It’s very difficult for even the most motivated partisan hack to say anything good about Kevin McCarthy, but give the ex-speaker this: He could raise money like his life depended on it. His now-extinguished political career certainly did. Since 2016 (a not-so-arbitrary cutoff, as we’ll see in a moment), McCarthy has hauled in $77 million from donors for his own campaign committee, nearly all of which was largesse intended to bolster fellow Republicans.
And it worked, at least to an extent. After Republicans lost the House in 2018’s blue-wave midterm election, McCarthy was duly elected as his party’s minority leader, thanks in key part to the relationships he forged—and the favors he banked—as a top GOP money-man. And all that dough, which doesn’t even include the tens of millions that donors have given to the many PACs in McCarthy’s orbit, helped the GOP reclaim the House last year, even if the nine seats they netted fell far short of McCarthy’s own predictions.
Of course, that shortfall is precisely why McCarthy is no longer speaker: While a five-seat majority proved to be plenty for Nancy Pelosi, it was never remotely enough for House Republicans. But now their new speaker, an obscure Louisianan named Mike Johnson, will inherit that same problem, compounded by another one—one that even the hapless McCarthy can smugly claim never tormented him: a lack of proven fundraising ability.
Since he first entered Congress by winning a safely red seat in the northwestern corner of his state back in 2016, Johnson has never had to worry about reelection. Consequently, he’s never felt a need to raise much money: As an incumbent, his collective haul totals just over $4 million. McCarthy has also always represented safe turf, but he understood that the road to the speakership was paved with greenbacks (as did Pelosi). Yet Johnson, a far-right cipher, managed to skip that entire journey—another sign of just how bizarre our present moment is.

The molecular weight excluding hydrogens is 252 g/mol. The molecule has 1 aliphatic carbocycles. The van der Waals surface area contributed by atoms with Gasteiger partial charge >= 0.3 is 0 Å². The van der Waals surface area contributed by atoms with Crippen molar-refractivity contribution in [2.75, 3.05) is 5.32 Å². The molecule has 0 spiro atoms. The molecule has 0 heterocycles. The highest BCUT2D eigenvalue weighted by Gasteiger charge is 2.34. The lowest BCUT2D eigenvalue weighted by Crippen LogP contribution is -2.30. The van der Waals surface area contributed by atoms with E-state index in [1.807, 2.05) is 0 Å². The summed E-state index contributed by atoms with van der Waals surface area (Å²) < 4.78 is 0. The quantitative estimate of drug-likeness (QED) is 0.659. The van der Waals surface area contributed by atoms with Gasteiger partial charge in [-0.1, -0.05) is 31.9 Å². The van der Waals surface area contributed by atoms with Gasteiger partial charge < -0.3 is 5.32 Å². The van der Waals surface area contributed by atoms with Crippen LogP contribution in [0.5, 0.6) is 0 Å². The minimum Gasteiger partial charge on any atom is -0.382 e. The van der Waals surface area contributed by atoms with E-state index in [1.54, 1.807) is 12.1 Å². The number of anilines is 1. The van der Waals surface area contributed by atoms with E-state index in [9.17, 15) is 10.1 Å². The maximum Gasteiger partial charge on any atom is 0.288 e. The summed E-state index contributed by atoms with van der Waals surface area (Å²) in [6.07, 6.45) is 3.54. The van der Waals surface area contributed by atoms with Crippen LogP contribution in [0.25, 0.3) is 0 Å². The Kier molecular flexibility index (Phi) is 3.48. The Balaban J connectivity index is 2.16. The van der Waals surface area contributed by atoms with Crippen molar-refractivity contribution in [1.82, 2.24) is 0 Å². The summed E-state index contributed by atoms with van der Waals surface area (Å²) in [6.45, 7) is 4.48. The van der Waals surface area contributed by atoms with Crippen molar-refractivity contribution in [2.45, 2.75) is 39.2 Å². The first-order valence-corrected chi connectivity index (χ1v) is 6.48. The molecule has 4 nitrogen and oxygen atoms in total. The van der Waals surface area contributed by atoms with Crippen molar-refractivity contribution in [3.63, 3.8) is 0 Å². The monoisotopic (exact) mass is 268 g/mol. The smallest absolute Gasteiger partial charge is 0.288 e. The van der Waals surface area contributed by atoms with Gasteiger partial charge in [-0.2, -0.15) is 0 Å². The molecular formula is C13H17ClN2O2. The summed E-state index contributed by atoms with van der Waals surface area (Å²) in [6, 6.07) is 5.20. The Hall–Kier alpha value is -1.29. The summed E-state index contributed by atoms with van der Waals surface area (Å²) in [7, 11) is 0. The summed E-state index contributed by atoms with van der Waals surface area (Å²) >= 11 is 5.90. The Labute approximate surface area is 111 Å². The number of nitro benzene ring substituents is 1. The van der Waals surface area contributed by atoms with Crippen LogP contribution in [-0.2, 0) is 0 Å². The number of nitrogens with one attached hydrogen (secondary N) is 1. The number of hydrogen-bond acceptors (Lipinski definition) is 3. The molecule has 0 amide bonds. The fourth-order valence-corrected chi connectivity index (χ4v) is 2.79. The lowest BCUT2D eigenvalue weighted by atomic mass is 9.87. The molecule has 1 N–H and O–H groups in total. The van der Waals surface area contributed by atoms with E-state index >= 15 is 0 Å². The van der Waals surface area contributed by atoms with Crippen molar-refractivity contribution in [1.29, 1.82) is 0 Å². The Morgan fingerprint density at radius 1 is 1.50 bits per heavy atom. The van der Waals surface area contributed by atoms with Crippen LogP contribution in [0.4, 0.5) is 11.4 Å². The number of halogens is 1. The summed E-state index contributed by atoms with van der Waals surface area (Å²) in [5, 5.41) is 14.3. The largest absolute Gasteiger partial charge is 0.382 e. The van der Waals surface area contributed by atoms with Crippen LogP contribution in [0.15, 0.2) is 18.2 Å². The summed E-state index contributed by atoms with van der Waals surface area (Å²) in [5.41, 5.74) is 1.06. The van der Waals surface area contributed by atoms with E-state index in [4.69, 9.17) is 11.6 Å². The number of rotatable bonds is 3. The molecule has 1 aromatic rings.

But while Republicans are openly relieved that their three-week speakerless nightmare has, for now, come to an end, their decision to elevate a man with no history of bringing in the bucks will make their already difficult task of clinging to the majority even tougher. Of course, simply by virtue of Johnson being speaker, dollars will find their way into his coffers, and he’ll distribute them to members in need.
But the speakership, as we’ve seen, is less powerful than ever, at least in Republican hands. And with Democrats firmly in control of the Senate, the PACs and lobbyists who might otherwise shower Johnson with cash will have little reason to think he can shepherd their priorities through Congress.
Money is not everything in politics—countless well-funded candidates have fallen to less-flush foes. But while it’s not sufficient for assuring victory, it’s certainly necessary. And House Republicans are about to find out what it’s like to head into a difficult election season led by a man with no experience in providing the mother’s milk of politics.